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St

St. Patrick - St. Anthony Church, Hartford Connecticut

 

    Finally I mustered again enough courage to reach out beyond the comfortable confines of mainline Protestantism and spend an hour of worship in a Roman Catholic Church.  One of my buddies in exercise, with whose family we have shared bagels and coffee on a couple of early Sunday afternoons, extolled the virtues of a church in Hartford, across the street from the Civic Center, known as the scene, the center is, of the triumphs of the Huskies and the Wolf Pack.  Fred, his wife, and two children, pass several Catholic Churches on their way to Mass each Sunday.  He explained why: because St. Pat St Anthony is family friendly.

    So I decided to go and see for myself. 

    Fred's enthusiasm, this Protestant critic reports, was not misplaced.  There was much to like about the Sunday morning service.  The interior of the building was as bright (light oak benches, plentiful chandeliers) as the exterior was dark.  The side pews had been reset on the diagonal, to allow worshipers to face the table and pulpit without having to turn in place (Fenway Park, I have often thought and voiced, should go and do likewise, especially with the seats along the right field line).  The vitality and smiles around me (some for me) were the subdued equal to the crowd at said ball park when Papi hits a homerun.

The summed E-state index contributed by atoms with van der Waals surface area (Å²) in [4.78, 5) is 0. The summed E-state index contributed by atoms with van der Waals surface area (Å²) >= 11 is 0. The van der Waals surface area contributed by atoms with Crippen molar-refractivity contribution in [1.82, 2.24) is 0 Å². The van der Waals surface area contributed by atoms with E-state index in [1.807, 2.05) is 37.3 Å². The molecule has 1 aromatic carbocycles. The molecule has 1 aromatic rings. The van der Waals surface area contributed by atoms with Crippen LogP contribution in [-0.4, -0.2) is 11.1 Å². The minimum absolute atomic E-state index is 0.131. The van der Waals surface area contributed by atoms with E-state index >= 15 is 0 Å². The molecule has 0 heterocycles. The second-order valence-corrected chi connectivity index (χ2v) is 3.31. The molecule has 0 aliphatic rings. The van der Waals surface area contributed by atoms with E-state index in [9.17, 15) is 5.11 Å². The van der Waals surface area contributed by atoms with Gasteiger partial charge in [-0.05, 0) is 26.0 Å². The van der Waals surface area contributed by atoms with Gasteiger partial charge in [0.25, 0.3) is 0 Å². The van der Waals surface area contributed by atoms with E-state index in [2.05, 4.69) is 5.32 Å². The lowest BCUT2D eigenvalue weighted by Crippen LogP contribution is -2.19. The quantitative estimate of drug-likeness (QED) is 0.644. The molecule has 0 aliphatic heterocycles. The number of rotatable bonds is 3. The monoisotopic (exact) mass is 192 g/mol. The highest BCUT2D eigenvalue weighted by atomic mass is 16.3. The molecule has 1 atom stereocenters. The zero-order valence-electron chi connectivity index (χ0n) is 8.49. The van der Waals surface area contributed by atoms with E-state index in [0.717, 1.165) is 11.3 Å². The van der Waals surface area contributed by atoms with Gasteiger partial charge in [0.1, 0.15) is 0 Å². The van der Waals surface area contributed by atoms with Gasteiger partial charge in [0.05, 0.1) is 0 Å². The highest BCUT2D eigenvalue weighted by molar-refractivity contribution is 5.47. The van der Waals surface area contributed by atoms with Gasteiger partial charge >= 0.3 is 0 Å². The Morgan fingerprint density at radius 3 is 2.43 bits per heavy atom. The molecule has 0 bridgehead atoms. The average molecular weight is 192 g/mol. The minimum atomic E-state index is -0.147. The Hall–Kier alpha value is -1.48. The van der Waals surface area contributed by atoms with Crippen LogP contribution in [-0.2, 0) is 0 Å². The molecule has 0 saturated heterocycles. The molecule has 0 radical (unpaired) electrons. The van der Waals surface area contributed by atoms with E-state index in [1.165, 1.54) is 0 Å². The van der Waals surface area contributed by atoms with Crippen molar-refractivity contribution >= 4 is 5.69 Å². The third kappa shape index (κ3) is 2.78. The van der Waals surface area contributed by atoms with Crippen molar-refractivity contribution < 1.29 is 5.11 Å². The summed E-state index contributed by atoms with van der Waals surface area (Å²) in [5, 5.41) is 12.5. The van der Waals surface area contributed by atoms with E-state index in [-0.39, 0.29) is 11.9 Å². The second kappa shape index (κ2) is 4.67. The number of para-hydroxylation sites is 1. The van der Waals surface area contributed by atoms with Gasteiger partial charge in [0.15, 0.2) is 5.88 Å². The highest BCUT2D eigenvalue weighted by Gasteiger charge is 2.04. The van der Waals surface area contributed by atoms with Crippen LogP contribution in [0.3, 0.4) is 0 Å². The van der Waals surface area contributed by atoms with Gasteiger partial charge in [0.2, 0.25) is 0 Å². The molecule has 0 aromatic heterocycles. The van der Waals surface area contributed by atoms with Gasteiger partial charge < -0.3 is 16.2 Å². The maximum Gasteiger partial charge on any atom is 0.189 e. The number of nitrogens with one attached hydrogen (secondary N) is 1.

What I found especially curious was the apparent cross-fertilization in liturgy between Catholics and Protestants:

        1. This Sunday there was a baptism... right, not before or after a Mass but during it! just like Grace United Methodist Church, Valley Stream.  Even the questions put to the parents and godparents paralleled those I have asked a hundred times in years past. The baptistry was up front and center, near the eucharistic table, two bowls, one large one to catch the overflow of water off the infant's brow, the smaller one for the pouring.  And, yes, the presiding priest, following the anointing, carried the infant into the congregation.